Back in 2004, when I had Nervous Breakdown version 1.0, I was put on Paxil CR after a brief trial on Lexapro that resulted in a rather alarming instance of "Uh-oh! She's walking around in circles!" My relationship with Paxil CR lasted for a couple years with the help of a fat, funny little mustached side kick called Risperdal. Oddly enough, I also became a fat, funny little mustached side kick while taking this combination. I begged my state mental health professional to pay attention to the fact that I was gaining approximately 20 pounds per week, was sprouting hair in not-fun places and had stopped having my period.
She actually asked me, "Do you really need to have a period?"
So, as soon as I became employed and achieved health care insurance, I acquired a private psychiatrist whom I payed a rather large fee for each visit with the help of said health care insurance. Actually, like most of my previous and current health care providers, I still owe him some money.
The new psychiatrist said that I was on an excessively high does of Paxil CR, but first he wanted to take care of the Risperdal. He switched me to Seroquel. Seroquel and I got along very happily together, even after I weened myself from the Paxil CR and never did find another anti-depressant to suit.
My relationship with Seroquel lasted up until I had a lapse in health insurance. By the time my health insurance was reinstated, I found out that over-the-counter sleep aids with pain reliever could put me to sleep, so had started to use those instead.
I figured I could go off the Seroquel for good...
Introducing Nervous Breakdown version 2.0, wherein I have suffered severe anxiety, which has caused a host of physical problems, and which I have tried to treat with, first, Cymbalta (horrible - see misery diary post "Cymbalta: Satan's Candy") and now, back to Paxil CR, again. My new general practitioner - I no longer have a psychiatrist, at least not until May 13th when I go to see a new one - selected it from a list of anti-depressants I had tried in the past, deciding to re-try it because it only caused weight gain (at that point, sitting in her office, I didn't care about weight gain either, and still don't, as long as it doesn't get too bad, and so long as the Horrible Anxiety goes away).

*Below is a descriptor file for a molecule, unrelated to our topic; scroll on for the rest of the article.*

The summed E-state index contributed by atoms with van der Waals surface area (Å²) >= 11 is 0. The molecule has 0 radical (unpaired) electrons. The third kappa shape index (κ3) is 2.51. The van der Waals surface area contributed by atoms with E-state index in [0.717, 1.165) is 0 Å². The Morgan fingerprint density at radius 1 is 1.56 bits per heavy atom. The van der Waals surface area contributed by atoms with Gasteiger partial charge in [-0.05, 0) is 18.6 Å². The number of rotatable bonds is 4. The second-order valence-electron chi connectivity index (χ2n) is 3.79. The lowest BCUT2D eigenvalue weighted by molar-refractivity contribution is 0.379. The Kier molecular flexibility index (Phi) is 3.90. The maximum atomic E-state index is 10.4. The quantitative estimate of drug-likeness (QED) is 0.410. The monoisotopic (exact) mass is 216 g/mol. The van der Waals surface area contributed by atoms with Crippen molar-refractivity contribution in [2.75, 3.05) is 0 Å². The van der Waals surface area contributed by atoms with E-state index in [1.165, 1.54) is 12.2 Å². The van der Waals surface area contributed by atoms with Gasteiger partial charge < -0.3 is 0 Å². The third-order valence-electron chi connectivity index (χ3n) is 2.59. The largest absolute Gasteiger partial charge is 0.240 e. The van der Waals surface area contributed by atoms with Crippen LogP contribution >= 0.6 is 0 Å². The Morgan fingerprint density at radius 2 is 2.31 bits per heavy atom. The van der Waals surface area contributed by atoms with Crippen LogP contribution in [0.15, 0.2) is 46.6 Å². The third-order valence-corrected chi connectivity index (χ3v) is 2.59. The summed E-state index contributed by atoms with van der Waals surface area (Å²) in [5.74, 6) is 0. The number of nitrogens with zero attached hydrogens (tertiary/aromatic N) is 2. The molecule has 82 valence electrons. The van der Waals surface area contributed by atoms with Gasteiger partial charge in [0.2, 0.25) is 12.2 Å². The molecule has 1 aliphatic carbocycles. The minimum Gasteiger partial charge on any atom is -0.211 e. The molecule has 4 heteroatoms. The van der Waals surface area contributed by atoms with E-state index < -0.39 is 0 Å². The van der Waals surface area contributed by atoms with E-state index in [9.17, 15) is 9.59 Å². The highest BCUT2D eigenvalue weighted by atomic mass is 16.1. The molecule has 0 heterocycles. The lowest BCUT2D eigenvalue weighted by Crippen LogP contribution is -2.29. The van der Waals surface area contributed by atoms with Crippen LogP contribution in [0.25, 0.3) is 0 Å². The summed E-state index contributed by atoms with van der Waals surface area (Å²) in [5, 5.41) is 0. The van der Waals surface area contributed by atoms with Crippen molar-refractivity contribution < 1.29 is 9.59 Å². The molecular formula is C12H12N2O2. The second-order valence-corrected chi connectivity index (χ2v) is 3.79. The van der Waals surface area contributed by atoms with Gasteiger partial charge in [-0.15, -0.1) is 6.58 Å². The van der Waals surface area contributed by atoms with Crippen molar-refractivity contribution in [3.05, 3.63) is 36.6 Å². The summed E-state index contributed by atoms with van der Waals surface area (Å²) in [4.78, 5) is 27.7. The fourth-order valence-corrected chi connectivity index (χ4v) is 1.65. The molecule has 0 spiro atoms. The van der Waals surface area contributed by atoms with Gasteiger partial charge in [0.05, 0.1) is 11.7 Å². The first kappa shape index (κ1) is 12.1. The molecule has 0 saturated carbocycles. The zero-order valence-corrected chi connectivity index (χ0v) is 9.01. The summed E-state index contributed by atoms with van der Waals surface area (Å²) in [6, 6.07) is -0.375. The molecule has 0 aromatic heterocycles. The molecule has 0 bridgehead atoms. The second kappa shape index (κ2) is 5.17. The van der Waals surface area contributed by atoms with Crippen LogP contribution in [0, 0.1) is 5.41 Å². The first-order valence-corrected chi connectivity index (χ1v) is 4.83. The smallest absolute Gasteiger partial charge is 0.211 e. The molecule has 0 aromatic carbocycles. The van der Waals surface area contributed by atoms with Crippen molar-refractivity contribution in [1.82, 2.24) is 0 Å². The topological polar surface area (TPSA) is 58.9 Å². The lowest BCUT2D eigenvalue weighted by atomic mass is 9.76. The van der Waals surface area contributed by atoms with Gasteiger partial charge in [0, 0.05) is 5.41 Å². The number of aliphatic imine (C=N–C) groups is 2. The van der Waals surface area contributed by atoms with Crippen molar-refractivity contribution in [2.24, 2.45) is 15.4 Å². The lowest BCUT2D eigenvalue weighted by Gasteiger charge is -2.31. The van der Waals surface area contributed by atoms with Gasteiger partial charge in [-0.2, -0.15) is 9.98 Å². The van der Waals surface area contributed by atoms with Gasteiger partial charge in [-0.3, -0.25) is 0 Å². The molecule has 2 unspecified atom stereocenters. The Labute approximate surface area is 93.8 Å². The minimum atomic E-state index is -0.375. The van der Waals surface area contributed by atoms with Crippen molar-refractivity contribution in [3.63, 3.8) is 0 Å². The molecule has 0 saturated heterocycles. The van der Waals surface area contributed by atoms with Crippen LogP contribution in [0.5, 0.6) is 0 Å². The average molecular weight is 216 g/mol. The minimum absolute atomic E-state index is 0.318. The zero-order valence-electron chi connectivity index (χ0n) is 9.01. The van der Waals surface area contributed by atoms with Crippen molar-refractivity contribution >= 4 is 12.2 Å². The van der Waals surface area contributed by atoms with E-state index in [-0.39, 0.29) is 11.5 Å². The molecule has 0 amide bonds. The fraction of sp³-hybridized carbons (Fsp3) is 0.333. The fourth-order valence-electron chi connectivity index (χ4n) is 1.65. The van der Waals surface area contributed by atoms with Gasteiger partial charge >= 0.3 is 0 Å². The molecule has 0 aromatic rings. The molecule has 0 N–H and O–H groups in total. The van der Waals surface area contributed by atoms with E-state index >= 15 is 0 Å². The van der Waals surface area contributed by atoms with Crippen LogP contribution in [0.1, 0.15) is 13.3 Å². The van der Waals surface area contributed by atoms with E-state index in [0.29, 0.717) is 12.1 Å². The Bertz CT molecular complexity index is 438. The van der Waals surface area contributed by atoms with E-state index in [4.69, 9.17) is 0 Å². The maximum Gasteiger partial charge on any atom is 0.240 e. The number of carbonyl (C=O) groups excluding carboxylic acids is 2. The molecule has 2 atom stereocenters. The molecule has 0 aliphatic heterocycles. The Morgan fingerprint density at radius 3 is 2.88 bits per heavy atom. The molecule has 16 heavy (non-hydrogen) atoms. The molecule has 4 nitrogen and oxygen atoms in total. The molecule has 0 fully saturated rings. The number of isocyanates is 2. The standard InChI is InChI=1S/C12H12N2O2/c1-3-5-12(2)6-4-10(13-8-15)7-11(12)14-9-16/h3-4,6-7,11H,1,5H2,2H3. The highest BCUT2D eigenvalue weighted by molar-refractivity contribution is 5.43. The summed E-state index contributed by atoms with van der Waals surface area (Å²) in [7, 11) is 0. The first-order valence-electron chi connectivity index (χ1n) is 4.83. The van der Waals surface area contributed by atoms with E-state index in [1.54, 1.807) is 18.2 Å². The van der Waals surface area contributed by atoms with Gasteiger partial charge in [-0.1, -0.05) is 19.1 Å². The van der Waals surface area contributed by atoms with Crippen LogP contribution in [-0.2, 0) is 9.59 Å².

This second time around, as I have researched and confirmed with Google is quite often the case, I am having more severe side effects with the Paxil CR. These include nausea, loss-of-appetite, tiredness, weakness, weird dreams, restless legs and walking-in-circles anxiety.
In any case, right now I'm hoping to return to Seroquel, and maybe even reduce the Paxil CR again until I am using Seroquel as my primary care mental illness pill. It has become abundantly clear to me that taking an SSRI alone causes severe agitation for me, and that it must be supplemented. Unfortunately, my general practitioner doesn't feel comfortable prescribing Seroquel; because it is an anti-psychotic, she wants me to discuss it with a psychiatrist.
I'm still taking the Ativan, but am not entirely enamoured with it because the sedating effects do not last very long and because I know it is addictive.
I just want to have some energy without anxiety.
I just hope everything works out. Not just my meds, but my life, my sense of well-being.
I want to get a job so that I have one less thing (money) to worry about.
My general practitioner said that, with all the stress, my brain has probably been completely drained of serotonin.
I'm waiting for the return of the best parts of me, of clarity, of moments of peace and happiness, but also anticipating the sloughing off of old patterns of bad behavior. I know that this is part of the continuing problem, that this is why the problem continues, why it seems to go away but then come back.
I'm still learning how to take care of myself, first learning the lesson of just how important taking care of myself is.
Unfortunately, I am apparently very hard-headed and must be beat about quite a bit by the Universe before I finally get it.
Maybe I'll never truly get it, maybe I'll keep making mistakes, but I hope I start to make less; I hope that I learn, that I grow. I would say change, but I don't want to change so much as grow. I think grow is better. Change indicates that I am unhappy with who I am, which I'm not, but I do want to become more of my best parts, and learn to manage my least-best parts.